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Published on:16th June 2015
Pharmacognosy Communications, 2015; 5(3):197-206
Original Article | doi:10.5530/pc.2015.3.5

Arsenic Concentration in Wild Plants Growing on Two Mine Tailings

Authors and affiliation (s):

Ma del Carmen Angeles, González-Chávez, Ariadna Scheherazada, Sánchez-López and Rogelio Carrillo- González*

Edaphology Program, Soil and Environmental Chemistry Lab, Colegio de Postgraduados, Edafología, km 36.5 Carr. México-Texcoco 56230, Estado de México, México.


Introduction: Plant metalloid contamination may represent an important pathway of Arsenic (As) intake by humans, wild herbivores and livestock. Objective: This study aimed at estimating Arsenic (As) exposition risks to wild plants naturally growing on the contaminated area of Zimapan, Hidalgo, Mexico. Materials and Methods: Arsenic concentrations in the rhizosphere, aerial and root parts, and deposition on leaves of wild plants from two mine tailings were analyzed. Results: The range of total and EDTA-extractable Arsenic (As) concentrations on the mine tailings were from 4016 to17,178 mg kg-1 and from 234 to 499 mg kg-1, respectively. Eleven plant species were the dominant vegetation. Some of these are important in the folk Mexican medicine. Retention of Arsenic (As) in aerial part was between 49 to 7,521 mg kg-1. The highest shoot As concentration, bioconcentration and translocation factors were observed in Gnaphalium. (2,939 mg kg-1, 5.7, 10.3) and Aster gymnocephalus leaves (2,409 mg kg-1, 8.6 and 9.6, respectively). Juniperus sp and Ruta graveolens behaved As excluders, while Dalea bicolor accumulated Arsenic (As) close to the maximum tolerate concentrations to animals. After a very drastic washing procedure, leaves still had structural high Arsenic (As) concentration (49-2, 940 mg kg-1). Conclusion: This study highlighted that plants are important organism for retaining Arsenic (As) not only on leaves surface but also structurally. Therefore, they strongly influence Arsenic (As) dispersion and risk from mine tailings. Phytoremediation using some of these plants is suggested taking into account control measures to deplete Arsenic (As) transfer to livestock or medicinal herb use.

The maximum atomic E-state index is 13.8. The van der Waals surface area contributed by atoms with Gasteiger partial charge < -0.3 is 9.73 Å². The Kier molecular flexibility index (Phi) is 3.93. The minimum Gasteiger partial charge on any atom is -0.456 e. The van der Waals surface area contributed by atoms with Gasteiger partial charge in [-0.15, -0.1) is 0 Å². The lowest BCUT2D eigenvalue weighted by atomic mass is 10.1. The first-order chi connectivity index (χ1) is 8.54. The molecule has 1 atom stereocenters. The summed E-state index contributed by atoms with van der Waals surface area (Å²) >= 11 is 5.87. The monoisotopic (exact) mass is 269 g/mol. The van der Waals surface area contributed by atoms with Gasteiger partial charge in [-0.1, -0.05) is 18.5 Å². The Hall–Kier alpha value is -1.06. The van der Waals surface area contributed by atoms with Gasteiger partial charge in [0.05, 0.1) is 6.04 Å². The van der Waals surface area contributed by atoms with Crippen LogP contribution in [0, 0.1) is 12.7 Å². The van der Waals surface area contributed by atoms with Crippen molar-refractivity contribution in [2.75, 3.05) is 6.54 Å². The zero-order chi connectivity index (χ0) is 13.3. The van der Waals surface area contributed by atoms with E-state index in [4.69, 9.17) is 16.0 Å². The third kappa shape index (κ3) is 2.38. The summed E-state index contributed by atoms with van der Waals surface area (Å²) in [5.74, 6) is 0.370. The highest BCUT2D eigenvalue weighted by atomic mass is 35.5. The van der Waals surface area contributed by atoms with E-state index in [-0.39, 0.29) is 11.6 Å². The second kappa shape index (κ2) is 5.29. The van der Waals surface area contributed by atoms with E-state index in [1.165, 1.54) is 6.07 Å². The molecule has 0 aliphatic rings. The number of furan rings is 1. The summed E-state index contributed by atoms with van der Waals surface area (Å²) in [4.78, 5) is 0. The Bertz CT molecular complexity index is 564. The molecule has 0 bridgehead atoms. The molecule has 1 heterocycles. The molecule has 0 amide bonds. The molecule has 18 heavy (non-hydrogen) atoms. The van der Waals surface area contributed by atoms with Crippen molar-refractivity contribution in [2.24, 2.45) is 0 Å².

Key words: Food web, Hyperaccumulation, Metalloid transfer, Native plants, Phytoremediation, Plant accumulation.


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